We are only 10 days away from Thanksgiving, a beloved fall holiday where we gather with friends and family as we give thanks for the blessings in our lives.
Traditionally, we hold large gatherings on Thanksgiving Thursday with huge spreads of food — turkey, dressing, cranberry sauce, that special dish your grandmother always makes — and an array of fun activities, from pickup football games in the backyard to battling the crowds as the holiday shopping season unofficially gets underway.
But like most parts of our lives, the new coronavirus (COVID-19) has changed how we celebrate the holidays. We are currently in the midst of another COVID-19 surge, as the country is setting daily records for infections and deaths.
As of Monday, the United States reported more than 11.2 million confirmed, cumulative COVID-19 cases and more than 246,000 deaths attributed to the virus. Closer to home, Whitfield County on Monday reported 6,731 confirmed, cumulative COVID-19 cases with almost 15% of those cases (996) coming in the past two weeks.
This most recent surge in COVID-19 cases has been partly linked to weddings, dinner parties and small gatherings as people let their guard down, believing events involving fewer people were a safe alternative.
Health officials worry that the country's COVID-19 situation will worsen since people are spending more time indoors due to colder temperatures, and thousands of college students are returning home for the Thanksgiving holiday after being on campuses for months. We are also in the early stages of flu season. Put these factors together along with the nationwide surge in COVID-19 cases and you can see why there is much trepidation.
The U.S. Centers for Disease Control and Prevention (CDC) released guidelines advising us how to safely celebrate Thanksgiving — if we choose to celebrate at all. The full guidelines can be found at www.cdc.gov/coronavirus/2019-ncov/daily-life-coping/holidays/thanksgiving.html.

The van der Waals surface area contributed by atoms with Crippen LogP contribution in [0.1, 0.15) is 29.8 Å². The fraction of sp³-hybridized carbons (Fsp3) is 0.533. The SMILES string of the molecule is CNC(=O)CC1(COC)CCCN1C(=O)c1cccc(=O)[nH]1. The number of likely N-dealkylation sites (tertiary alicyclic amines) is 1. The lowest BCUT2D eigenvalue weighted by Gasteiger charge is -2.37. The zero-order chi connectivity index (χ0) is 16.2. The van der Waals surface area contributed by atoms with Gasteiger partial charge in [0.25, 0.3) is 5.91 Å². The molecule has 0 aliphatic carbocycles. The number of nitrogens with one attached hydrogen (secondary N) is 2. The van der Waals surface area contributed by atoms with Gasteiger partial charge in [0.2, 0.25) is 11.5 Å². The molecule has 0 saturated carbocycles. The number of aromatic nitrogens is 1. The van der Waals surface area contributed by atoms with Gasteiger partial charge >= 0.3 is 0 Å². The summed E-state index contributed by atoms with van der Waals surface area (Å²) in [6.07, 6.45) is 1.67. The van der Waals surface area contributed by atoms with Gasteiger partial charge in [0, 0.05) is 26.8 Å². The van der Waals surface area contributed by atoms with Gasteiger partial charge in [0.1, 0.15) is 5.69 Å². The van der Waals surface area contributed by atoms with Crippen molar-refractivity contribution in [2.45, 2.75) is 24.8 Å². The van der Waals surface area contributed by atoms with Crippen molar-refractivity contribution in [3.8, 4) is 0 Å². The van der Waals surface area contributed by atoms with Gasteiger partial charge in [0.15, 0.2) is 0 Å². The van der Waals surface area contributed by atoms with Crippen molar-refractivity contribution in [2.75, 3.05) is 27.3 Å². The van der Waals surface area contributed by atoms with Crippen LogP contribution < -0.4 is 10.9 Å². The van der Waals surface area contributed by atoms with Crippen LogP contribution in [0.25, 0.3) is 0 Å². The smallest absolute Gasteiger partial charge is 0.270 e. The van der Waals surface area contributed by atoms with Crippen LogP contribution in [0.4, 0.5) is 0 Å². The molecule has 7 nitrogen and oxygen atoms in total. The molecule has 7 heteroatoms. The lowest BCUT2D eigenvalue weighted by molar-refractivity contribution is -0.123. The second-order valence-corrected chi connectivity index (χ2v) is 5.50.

To make Thanksgiving safer, the CDC advises all attendees to wear a mask, stay at least 6 feet away from others who do not live with you and wash your hands as often as possible.
If you are hosting a Thanksgiving meal, here are the CDC's recommendations:
• Have a small outdoor meal with family and friends who live in your community.
• Limit the number of guests.
• Have conversations with guests ahead of time to set expectations for celebrating together.
• Clean and disinfect frequently-touched surfaces and items between use.
• If celebrating indoors, make sure to open windows.
• Limit the number of people in food preparation areas.
• Have guests bring their own food and drink.
• If sharing food, have one person serve food and use single-use options, like plastic utensils.
As much as it pains us to say, our traditional, large Thanksgiving celebrations should be put on hold this year. You may want to consider skipping Thanksgiving altogether. We have all made tremendous sacrifices during this pandemic, from canceled graduations to postponed trips to skipping vacations with family and friends.
Unfortunately, we must continue to make those sacrifices.